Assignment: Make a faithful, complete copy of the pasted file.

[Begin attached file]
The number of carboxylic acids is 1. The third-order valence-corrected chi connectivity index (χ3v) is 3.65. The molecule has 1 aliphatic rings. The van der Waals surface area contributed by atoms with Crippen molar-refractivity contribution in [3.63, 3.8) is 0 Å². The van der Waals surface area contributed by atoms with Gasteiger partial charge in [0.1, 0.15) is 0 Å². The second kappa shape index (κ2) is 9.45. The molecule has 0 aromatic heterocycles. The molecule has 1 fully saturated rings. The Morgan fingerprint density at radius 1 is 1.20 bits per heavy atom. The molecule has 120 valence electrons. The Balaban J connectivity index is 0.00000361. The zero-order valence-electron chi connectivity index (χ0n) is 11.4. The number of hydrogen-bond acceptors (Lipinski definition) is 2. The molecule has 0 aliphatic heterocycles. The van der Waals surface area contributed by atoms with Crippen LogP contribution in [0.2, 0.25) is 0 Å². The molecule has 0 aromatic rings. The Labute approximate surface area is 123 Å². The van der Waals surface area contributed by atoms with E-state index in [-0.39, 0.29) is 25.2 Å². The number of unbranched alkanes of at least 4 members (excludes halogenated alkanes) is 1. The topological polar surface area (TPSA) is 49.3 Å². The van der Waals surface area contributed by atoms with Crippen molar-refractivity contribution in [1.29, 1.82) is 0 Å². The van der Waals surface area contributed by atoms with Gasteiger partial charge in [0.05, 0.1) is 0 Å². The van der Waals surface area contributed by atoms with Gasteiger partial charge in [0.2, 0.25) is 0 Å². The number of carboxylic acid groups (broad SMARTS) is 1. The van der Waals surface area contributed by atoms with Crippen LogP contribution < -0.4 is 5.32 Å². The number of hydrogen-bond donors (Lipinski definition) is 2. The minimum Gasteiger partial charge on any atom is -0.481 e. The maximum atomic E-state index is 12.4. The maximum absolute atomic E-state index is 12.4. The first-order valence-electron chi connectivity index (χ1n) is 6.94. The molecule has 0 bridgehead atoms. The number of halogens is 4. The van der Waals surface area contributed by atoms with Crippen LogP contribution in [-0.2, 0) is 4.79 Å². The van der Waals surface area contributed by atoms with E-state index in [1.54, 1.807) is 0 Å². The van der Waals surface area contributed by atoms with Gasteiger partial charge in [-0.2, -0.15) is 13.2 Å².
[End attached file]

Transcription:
The number of carboxylic acids is 1. The third-order valence-corrected chi connectivity index (χ3v) is 3.65. The molecule has 1 aliphatic rings. The van der Waals surface area contributed by atoms with Crippen molar-refractivity contribution in [3.63, 3.8) is 0 Å². The van der Waals surface area contributed by atoms with Gasteiger partial charge in [0.1, 0.15) is 0 Å². The second kappa shape index (κ2) is 9.45. The molecule has 0 aromatic heterocycles. The molecule has 1 fully saturated rings. The Morgan fingerprint density at radius 1 is 1.20 bits per heavy atom. The molecule has 120 valence electrons. The Balaban J connectivity index is 0.00000361. The zero-order valence-electron chi connectivity index (χ0n) is 11.4. The number of hydrogen-bond acceptors (Lipinski definition) is 2. The molecule has 0 aliphatic heterocycles. The van der Waals surface area contributed by atoms with Crippen LogP contribution in [0.2, 0.25) is 0 Å². The molecule has 0 aromatic rings. The Labute approximate surface area is 123 Å². The van der Waals surface area contributed by atoms with E-state index in [-0.39, 0.29) is 25.2 Å². The number of unbranched alkanes of at least 4 members (excludes halogenated alkanes) is 1. The topological polar surface area (TPSA) is 49.3 Å². The van der Waals surface area contributed by atoms with Crippen molar-refractivity contribution in [1.29, 1.82) is 0 Å². The van der Waals surface area contributed by atoms with Gasteiger partial charge in [0.05, 0.1) is 0 Å². The van der Waals surface area contributed by atoms with Gasteiger partial charge in [0.2, 0.25) is 0 Å². The number of carboxylic acid groups (broad SMARTS) is 1. The van der Waals surface area contributed by atoms with Crippen LogP contribution < -0.4 is 5.32 Å². The number of hydrogen-bond donors (Lipinski definition) is 2. The minimum Gasteiger partial charge on any atom is -0.481 e. The maximum atomic E-state index is 12.4. The maximum absolute atomic E-state index is 12.4. The first-order valence-electron chi connectivity index (χ1n) is 6.94. The molecule has 0 bridgehead atoms. The number of halogens is 4. The van der Waals surface area contributed by atoms with Crippen LogP contribution in [-0.2, 0) is 4.79 Å². The van der Waals surface area contributed by atoms with E-state index in [1.54, 1.807) is 0 Å². The van der Waals surface area contributed by atoms with Gasteiger partial charge in [-0.2, -0.15) is 13.2 Å².